Virginia asks emergency responders to use common language

Published 6 October 2006

Approach takes HSPD-5 and NIMS requirements seriously by asking agencies to abandon 10-codes; confusion often resulted during inter-agency responses due to different associated meanings

10-4 — oops, I mean message received.” Such will be on every Virginia emergency responders lips in the future due to a new policy by governor Tim Kaine to encourage the use of “common language”, what we know as regular English, rather than the ubiquitous 10-codes. The initiative is intended to solve an interoperability problem not addressed by new radios. Too often, experts complain, different agencies that arrive on the scene of an emergency use the same code to mean different things. In one case described to us by Charles Werner, fire chief in Charlottesville and chair of the state’s interoperability executive committee, 10-50 meant auto accident to one responding agency but officer down to another, leading to all kinds of trouble.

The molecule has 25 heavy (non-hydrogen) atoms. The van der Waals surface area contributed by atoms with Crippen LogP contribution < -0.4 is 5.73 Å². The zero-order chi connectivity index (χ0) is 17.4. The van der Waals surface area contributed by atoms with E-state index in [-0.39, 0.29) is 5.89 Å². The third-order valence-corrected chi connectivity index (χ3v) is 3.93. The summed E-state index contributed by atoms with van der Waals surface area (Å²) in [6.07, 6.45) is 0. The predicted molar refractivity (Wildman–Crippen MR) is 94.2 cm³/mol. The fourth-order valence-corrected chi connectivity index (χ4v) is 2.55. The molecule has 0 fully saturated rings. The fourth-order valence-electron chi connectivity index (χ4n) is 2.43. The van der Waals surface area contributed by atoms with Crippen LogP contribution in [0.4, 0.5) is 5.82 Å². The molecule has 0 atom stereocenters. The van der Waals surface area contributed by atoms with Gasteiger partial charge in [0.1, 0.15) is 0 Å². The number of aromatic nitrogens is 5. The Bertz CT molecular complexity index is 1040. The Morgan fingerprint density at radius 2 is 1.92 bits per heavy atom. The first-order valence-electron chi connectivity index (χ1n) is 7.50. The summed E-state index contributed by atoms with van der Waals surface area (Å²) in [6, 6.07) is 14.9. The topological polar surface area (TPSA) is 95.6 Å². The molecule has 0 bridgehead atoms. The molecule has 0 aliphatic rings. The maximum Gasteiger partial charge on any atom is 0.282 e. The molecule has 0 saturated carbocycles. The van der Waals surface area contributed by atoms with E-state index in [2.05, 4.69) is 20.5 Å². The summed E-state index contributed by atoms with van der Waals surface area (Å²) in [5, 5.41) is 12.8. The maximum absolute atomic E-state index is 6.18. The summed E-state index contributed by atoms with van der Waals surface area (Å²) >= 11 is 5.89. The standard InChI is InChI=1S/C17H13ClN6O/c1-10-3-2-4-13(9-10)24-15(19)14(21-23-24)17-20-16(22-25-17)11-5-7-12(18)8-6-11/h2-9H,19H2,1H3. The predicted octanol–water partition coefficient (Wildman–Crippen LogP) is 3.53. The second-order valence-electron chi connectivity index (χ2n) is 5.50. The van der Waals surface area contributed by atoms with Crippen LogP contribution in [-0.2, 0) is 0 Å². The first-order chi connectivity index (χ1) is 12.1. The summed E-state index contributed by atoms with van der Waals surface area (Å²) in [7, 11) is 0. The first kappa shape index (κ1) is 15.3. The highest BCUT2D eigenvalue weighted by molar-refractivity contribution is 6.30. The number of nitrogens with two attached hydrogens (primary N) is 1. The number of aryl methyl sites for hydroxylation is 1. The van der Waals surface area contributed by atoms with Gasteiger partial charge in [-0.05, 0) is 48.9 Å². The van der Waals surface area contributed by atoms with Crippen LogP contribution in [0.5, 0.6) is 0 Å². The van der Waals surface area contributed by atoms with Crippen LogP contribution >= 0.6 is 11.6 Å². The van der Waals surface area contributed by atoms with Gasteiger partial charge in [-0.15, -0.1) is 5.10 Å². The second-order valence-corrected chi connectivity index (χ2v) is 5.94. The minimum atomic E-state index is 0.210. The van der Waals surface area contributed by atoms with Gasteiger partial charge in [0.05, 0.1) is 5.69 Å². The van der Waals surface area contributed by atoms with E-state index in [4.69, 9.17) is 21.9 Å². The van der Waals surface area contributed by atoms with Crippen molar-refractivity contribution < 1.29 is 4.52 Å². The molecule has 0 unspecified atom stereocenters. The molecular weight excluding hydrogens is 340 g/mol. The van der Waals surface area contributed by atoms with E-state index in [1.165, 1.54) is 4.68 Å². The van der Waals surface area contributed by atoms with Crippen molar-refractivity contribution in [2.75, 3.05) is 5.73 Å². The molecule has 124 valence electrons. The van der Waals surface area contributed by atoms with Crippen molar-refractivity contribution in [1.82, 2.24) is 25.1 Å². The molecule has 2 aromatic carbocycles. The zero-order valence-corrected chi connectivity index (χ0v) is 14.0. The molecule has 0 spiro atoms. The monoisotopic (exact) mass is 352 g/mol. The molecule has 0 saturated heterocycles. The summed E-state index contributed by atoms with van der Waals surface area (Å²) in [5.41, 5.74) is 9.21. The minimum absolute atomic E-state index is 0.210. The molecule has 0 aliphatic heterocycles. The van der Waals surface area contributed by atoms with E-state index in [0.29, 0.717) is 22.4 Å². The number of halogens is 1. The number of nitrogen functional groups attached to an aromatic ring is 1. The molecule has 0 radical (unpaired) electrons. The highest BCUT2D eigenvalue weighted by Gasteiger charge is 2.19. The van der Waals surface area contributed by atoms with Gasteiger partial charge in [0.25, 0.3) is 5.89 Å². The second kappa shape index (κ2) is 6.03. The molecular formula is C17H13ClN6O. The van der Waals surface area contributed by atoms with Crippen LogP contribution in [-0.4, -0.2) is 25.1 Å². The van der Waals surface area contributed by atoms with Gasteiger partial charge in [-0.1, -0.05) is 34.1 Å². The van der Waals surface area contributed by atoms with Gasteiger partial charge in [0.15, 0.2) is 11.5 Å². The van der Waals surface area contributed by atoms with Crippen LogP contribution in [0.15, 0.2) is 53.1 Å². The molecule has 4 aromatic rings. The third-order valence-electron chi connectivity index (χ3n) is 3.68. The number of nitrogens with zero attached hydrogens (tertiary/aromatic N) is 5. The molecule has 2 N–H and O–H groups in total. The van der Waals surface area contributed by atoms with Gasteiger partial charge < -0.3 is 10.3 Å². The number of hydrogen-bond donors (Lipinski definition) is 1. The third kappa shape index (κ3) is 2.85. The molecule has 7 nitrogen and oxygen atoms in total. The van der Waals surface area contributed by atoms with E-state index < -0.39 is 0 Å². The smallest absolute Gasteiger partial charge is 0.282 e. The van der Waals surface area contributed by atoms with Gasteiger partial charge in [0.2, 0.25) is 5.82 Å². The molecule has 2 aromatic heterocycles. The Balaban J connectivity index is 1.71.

The new approach relies on the National Incident Management System (NIMS) manadate contained in HSPD-5 requiring standardized communications for inter-agency operations. Virginia, however, goes one step further by suggesting the common language be used for all day-to-day operations. “If responders do not use common language on a daily basis they will revert back to the codes they have always used in a crisis situation,” said Werner. He also noted that a small number of codes will remain. The reason? Police officers want to retain the ability to ask covertly for back-up so as not to upset a suspect being questioned.

-read more in this State of Virginia news release